Relativizing relative income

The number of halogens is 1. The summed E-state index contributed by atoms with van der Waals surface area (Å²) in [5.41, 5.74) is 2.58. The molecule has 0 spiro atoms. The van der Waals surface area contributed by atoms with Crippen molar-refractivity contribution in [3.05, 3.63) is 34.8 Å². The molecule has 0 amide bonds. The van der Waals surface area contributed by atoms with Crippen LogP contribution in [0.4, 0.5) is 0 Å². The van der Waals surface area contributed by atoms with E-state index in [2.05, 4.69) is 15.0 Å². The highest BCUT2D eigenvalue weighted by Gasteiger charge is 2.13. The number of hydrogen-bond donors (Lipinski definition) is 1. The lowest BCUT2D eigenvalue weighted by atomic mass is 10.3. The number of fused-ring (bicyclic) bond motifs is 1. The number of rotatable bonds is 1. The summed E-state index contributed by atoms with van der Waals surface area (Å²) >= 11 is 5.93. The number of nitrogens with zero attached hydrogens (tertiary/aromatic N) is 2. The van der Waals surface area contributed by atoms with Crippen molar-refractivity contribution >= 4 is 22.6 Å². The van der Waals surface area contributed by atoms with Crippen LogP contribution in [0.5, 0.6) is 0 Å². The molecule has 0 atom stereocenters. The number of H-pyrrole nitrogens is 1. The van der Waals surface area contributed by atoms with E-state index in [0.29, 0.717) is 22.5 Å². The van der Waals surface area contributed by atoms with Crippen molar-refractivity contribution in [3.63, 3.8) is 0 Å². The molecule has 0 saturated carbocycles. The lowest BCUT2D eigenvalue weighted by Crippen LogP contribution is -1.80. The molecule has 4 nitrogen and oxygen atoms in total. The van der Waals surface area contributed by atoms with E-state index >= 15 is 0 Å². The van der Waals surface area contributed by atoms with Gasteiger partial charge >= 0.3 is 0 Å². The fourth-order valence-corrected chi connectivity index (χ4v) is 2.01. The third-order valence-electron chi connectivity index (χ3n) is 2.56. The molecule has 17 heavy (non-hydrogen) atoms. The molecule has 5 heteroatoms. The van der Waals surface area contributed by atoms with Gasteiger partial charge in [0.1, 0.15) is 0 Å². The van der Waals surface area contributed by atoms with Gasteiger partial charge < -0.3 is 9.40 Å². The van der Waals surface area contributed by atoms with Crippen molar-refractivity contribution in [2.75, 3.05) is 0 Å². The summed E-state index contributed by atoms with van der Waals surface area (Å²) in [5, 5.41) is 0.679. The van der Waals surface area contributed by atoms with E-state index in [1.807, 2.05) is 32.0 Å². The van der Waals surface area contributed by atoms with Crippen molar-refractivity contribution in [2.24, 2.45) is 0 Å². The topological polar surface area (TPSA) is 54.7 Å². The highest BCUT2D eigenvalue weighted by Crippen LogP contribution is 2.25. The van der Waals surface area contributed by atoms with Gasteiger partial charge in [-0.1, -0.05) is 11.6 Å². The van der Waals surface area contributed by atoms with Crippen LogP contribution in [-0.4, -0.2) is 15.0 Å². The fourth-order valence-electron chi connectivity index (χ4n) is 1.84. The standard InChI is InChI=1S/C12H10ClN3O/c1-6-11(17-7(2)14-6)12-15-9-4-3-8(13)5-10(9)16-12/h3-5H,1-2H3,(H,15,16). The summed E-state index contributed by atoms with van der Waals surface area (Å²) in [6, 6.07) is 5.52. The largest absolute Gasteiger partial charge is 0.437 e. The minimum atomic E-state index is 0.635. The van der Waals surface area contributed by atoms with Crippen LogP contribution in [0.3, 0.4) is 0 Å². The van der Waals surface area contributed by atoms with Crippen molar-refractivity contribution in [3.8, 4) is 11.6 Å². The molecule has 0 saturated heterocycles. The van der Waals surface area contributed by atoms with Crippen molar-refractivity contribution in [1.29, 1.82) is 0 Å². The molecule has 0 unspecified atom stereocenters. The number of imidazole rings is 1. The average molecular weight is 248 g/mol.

Using over one million observations, from 6 Transition countries and 14 "old" European countries, we show that, in stable EU economies, other people's income affects my utility directly, through comparison effects, whereas in more volatile Transition economies it affects me indirectly, in a cognitive manner. Empirically, using mostly panel data, we show that the average income in one's professional group affects individual subjective well-being negatively in EU countries, whereas the correlation is positive in Transition economies. In Poland, for which we have particularly long panel data, the relative importance of these effects is reversed with the beginning of transition: comparison effects dominate until 1989 whereas information effects are predominant from 1990 onwards. This divergent attitude towards other people's income is potentially important at a time of ongoing European enlargement. More generally, the results lead to a relativization of the relative income hypothesis, which is at the heart of certain critical views of growth policies.
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